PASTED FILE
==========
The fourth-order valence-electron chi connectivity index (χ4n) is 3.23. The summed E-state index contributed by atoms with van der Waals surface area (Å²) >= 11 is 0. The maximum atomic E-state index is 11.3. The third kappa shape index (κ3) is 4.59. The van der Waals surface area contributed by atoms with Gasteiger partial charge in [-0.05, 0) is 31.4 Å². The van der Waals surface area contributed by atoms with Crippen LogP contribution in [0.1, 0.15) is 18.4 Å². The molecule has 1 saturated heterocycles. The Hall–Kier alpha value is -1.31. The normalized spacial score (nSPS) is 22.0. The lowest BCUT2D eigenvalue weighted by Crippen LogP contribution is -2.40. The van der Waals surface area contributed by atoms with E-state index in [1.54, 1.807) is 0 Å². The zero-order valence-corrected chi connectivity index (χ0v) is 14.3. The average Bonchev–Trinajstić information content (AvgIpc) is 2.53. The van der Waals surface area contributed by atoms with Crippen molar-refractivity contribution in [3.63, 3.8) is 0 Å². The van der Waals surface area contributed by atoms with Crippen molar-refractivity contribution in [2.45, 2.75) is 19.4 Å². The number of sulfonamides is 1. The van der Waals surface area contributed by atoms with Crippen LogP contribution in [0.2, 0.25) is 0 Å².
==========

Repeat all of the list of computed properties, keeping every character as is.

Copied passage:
The fourth-order valence-electron chi connectivity index (χ4n) is 3.23. The summed E-state index contributed by atoms with van der Waals surface area (Å²) >= 11 is 0. The maximum atomic E-state index is 11.3. The third kappa shape index (κ3) is 4.59. The van der Waals surface area contributed by atoms with Gasteiger partial charge in [-0.05, 0) is 31.4 Å². The van der Waals surface area contributed by atoms with Crippen LogP contribution in [0.1, 0.15) is 18.4 Å². The molecule has 1 saturated heterocycles. The Hall–Kier alpha value is -1.31. The normalized spacial score (nSPS) is 22.0. The lowest BCUT2D eigenvalue weighted by Crippen LogP contribution is -2.40. The van der Waals surface area contributed by atoms with E-state index in [1.54, 1.807) is 0 Å². The zero-order valence-corrected chi connectivity index (χ0v) is 14.3. The average Bonchev–Trinajstić information content (AvgIpc) is 2.53. The van der Waals surface area contributed by atoms with Crippen molar-refractivity contribution in [3.63, 3.8) is 0 Å². The van der Waals surface area contributed by atoms with Crippen molar-refractivity contribution in [2.45, 2.75) is 19.4 Å². The number of sulfonamides is 1. The van der Waals surface area contributed by atoms with Crippen LogP contribution in [0.2, 0.25) is 0 Å².